The definitive Irish tourist town, Killarney has something for everyone and, after Dublin, is generally the first place name to be added to the itinerary of any Ireland tour.
Though perhaps offering fewer historical and cultural attractions than its east-coast counterparts, Killarney more than makes up for this with the welcoming bustle of the town itself and the staggering natural beauty of its neighbouring namesake, the national park just five minutes' drive away.
The town of Killarney will provide ample diversion for those looking to go shopping and those looking for a Guinness and some traditional music. For the many who choose to do both, there is no shortage of good restaurants to segue your daytime and nighttime activities in the town.
Those who are seeking a little culture during their time in the South West should head to the heart of the Killarney National Park, where they will find the region's most impressive stately home, Muckross House. Just one mile away, you will also find Muckross Abbey, a beautiful construction which - after two hundred years of service - was burned to ruins by Cromwell's troops in 1652.
As a city, Cork retains a great deal of its historical and archaeological heritage, and there is no finer example of this than Cork City Gaol, a towering edifice situated just 2km north-west of Patrick's Street. Opened in 1824, the gaol was heralded as "the finest in three kingdoms", though inmates at the time might not have agreed.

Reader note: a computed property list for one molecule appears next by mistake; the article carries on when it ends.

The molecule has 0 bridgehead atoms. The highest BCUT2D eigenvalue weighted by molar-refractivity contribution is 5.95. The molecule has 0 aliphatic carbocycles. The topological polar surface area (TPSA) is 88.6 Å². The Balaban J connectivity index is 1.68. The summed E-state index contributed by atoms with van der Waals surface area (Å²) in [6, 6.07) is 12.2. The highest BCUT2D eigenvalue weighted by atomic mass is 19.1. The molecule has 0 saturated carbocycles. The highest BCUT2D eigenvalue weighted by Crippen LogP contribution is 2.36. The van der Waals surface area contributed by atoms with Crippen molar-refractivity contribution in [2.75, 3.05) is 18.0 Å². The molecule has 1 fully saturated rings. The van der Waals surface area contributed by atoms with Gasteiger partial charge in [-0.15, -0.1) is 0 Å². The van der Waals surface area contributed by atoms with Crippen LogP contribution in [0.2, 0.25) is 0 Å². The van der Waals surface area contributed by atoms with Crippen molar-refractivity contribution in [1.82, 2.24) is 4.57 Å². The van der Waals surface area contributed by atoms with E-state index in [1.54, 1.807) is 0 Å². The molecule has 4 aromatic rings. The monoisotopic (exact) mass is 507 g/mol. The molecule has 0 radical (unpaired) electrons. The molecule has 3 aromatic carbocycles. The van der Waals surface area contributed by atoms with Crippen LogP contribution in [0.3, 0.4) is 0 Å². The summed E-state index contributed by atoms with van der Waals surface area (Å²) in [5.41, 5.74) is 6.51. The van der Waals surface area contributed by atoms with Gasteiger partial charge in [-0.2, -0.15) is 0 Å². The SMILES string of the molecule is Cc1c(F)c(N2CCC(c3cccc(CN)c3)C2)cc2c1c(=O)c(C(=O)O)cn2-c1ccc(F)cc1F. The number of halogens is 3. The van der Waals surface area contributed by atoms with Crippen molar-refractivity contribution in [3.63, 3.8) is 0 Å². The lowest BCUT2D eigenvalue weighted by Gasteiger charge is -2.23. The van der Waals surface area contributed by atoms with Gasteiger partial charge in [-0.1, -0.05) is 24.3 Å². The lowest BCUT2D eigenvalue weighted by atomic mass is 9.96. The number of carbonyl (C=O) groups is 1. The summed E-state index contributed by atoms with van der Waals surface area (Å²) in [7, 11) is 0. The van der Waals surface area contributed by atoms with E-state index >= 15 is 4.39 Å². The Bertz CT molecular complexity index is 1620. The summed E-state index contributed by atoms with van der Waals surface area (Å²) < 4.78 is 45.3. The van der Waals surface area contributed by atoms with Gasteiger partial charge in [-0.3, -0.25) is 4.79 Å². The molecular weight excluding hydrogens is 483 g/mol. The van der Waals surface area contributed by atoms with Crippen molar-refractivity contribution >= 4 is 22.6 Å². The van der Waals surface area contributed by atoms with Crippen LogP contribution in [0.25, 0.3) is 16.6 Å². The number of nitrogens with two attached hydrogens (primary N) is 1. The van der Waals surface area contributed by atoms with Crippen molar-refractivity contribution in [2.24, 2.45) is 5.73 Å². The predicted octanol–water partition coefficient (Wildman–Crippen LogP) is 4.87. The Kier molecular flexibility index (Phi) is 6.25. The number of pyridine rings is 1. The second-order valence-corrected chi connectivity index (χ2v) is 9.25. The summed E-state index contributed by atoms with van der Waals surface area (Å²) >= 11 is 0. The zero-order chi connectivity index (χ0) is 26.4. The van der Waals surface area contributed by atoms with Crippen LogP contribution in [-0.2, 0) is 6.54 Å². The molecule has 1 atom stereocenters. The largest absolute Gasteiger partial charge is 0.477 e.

Located in the Sunday's Well area of Cork, Cork City Gaol is currently a museum and visitor attraction. Visitors can step back in time and witness what life would have been like for both prisoners and guards of Ireland's most famous gaol. Opened in 1824 to replace the old Gaol of Northgate Bridge it soon became seen as a marvel of architecture and a feat in logistics for its time.
In its hay day of the 19th and early 20th Centauries, Cork City Gaol was home to some of Ireland's most notorious prisoners. During the early 1800s, the gaol's walls housed many temporary prisoners before they were taken to convict ships bound for Australia. Later in the same century, the gaol's guests included Young Irelanders Derry Lane, Terence Bellew McManus, Ralph and Isaac Varian. In the 20th century, its most famous prisoners included Fenians James Mountaine and Brian Dillion and revolutionary nationalist Countess Markievicz.
Today the gaol has been redesigned as a visitor centre, refurbishing the cells as they would have been hundreds of years ago. Original scrawlings on the walls of the cells added with eerily realistic wax figures of both guards and prisoners give the whole experience a very voyeuristic feel.